Hundreds of petitioners from Shanghai who traveled to the Chinese capital to complain about forced evictions and official wrongdoing have gone on hunger strike, petitioners said this week, after authorities detained them in unofficial "black jails" ahead of the Labor Day holiday.
The crackdown came on April 27, when authorities seized more than 700 residents from Shanghai who were petitioning in Beijing, forcing them into police vehicles and detaining them in two separate black jails, the Hong Kong-based NGO China Human Rights Defenders (CHRD) said in a statement.
"More than 400 petitioners were taken to the black jail at Jiujingzhuang while several hundred more were held at the relief station at the Beijing South Railway Station," the group said.
Shanghai petitioner Wang Chengqi confirmed the report, saying the petitioners had been roughly treated by police.
"There were a lot of people, and the police started to move in," said Wang, adding that around 70 police had arrived in around 20 vehicles after a crowd of petitioners began to form outside the State Bureau of Letters and Visits, the complaints department for the national government.
"I was held by a group of police and then beaten up by a person who had no uniform and no badge," Wang said. "He beat me with his fists and he kicked me."
The Shanghai residents were petitioning over grievances related to forced demolitions, illegal land requisition, problems with health care, and injustice in the court system, CHRD said.
A second petitioner from Shanghai, Mao Hengjun, said that around 700 petitioners were taken to the unofficial detention center for petitioners at Jiujingzhuang, on the outskirts of Beijing, where they had immediately begun a hunger strike in protest at their detention.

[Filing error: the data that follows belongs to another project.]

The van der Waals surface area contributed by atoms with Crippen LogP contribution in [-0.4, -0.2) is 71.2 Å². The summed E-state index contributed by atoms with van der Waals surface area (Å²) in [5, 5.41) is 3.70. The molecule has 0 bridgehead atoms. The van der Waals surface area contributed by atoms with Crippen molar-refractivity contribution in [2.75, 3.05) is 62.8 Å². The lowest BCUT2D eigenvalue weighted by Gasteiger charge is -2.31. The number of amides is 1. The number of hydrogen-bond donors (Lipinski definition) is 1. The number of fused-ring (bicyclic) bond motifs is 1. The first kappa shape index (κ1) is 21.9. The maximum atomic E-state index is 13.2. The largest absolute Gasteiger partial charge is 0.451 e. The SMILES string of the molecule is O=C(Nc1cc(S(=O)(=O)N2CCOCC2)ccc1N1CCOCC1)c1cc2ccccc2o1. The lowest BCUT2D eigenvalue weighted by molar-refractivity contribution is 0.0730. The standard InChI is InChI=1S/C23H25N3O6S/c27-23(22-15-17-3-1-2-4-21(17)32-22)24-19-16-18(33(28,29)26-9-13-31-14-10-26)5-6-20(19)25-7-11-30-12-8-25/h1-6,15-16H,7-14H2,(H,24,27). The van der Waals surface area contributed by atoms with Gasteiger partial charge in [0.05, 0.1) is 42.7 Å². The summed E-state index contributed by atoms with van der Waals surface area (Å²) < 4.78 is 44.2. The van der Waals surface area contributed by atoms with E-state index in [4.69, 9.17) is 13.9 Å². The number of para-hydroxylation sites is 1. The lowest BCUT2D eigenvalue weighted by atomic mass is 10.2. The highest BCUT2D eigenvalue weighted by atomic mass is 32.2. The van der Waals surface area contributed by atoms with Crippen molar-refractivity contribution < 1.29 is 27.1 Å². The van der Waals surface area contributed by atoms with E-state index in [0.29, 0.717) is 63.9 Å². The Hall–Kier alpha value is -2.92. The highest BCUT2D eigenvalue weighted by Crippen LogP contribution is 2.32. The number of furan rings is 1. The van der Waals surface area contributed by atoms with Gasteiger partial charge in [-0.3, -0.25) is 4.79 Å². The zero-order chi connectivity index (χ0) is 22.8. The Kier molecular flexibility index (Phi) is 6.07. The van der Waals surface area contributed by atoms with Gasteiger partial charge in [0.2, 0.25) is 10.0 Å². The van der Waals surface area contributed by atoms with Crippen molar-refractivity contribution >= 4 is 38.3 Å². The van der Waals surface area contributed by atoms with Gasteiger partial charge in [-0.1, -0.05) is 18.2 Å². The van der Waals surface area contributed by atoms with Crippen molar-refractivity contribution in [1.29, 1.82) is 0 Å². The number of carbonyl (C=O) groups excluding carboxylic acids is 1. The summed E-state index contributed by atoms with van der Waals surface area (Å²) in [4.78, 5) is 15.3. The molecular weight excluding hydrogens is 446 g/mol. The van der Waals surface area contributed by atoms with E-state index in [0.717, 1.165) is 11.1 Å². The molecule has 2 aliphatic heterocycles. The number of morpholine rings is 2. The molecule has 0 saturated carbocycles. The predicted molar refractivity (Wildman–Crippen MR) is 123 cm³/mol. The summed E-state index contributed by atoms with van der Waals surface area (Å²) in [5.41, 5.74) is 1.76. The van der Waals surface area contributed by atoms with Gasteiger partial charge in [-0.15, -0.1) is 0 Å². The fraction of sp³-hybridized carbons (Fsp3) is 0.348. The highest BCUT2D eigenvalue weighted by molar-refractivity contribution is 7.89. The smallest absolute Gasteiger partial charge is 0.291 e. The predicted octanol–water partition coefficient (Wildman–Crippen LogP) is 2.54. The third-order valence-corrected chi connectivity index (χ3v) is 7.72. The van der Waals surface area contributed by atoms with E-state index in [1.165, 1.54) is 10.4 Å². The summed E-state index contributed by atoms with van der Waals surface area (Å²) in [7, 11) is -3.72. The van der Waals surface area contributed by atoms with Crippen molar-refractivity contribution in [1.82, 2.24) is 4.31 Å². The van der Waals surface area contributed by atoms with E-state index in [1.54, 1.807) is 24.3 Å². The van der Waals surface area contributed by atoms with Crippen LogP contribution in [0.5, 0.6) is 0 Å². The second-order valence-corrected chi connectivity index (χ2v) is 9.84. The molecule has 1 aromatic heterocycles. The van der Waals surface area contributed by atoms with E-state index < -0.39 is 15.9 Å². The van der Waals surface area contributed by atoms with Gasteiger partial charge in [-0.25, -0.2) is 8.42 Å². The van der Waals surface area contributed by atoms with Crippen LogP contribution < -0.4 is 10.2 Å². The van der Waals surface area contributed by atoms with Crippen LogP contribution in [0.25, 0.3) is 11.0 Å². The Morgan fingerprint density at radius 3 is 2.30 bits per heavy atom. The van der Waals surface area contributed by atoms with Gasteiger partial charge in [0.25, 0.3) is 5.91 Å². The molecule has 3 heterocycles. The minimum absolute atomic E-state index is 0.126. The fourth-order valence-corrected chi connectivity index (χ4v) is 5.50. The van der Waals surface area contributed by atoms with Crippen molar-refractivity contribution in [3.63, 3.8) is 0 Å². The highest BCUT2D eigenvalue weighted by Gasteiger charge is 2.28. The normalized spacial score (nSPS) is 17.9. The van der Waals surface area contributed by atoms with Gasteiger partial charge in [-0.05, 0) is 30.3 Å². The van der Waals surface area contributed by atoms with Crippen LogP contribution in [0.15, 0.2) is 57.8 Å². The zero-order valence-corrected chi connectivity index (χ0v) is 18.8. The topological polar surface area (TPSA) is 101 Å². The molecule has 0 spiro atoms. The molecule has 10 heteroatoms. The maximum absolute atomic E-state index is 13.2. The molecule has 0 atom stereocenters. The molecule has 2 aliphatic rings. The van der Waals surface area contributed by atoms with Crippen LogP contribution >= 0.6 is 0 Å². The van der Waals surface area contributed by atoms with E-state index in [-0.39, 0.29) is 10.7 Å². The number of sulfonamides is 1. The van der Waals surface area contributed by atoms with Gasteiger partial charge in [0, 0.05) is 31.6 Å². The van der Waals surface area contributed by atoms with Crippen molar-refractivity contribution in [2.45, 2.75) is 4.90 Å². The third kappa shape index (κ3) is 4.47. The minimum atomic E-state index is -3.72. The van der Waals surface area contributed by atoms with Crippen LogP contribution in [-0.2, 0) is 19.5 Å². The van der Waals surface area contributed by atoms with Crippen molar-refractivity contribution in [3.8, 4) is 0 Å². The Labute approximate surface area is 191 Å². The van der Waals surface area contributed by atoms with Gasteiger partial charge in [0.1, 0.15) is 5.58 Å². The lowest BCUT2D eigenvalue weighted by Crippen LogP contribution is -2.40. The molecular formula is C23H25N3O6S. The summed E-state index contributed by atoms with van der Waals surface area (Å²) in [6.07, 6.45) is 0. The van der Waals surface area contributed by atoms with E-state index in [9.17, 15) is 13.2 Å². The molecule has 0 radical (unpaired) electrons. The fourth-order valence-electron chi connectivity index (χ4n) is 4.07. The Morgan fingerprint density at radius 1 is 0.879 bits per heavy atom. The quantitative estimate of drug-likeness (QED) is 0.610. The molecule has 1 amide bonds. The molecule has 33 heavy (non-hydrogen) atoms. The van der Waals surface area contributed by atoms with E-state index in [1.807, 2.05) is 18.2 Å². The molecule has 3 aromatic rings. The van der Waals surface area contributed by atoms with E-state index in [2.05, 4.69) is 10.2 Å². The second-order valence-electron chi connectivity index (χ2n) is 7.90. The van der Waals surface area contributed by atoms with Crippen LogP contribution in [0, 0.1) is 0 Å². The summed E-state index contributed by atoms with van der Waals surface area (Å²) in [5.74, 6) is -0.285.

Some had called the emergency number and complained to the police that they were being illegally detained, but these calls were ignored, she said.
She said she was locked in a room alone and that her cell phone had been confiscated.
"There were around 400 to 500 people in the holding center on hunger strike," Mao said. "Locking us up in there was wrong. We were shouting 'We want freedom!'"
She said petitioners were protesting at their arbitrary detention.
"They locked us up in a black jail with no legal formalities whatsoever," she said. "A lot of people were calling [the emergency number]."
An official who answered the phone at the Shanghai government representative office in Beijing, which oversees the return of petitioners from its jurisdiction, said he hadn't heard of such an incident taking place.
Sichuan-based rights activist Huang Qi said an estimated 3,000 petitioners had been incarcerated at Jiujingzhuang alone.
He said a surge of petitioners had descended on the capital following recent pledges from the ruling Communist Party's Central Commission for Discipline Inspection that it would intensify its crackdown on corruption.
Large numbers of petitioners had signed an open letter in support of the announcement, Huang said, adding that the authorities are currently nervous of any large gatherings of people ahead of a key leadership transition later this year.
"The authorities are afraid of any large gatherings of ordinary people," he said.
Meanwhile, Shandong petitioner Lin Xiuli said that some of her fellow activists had been detained in a local police station in their home city of Gaomi after traveling to Beijing and were released on Monday after staging a hunger strike in protest against their detention.
Reported by Hai Nan for RFA's Cantonese service. Translated and written in English by Luisetta Mudie.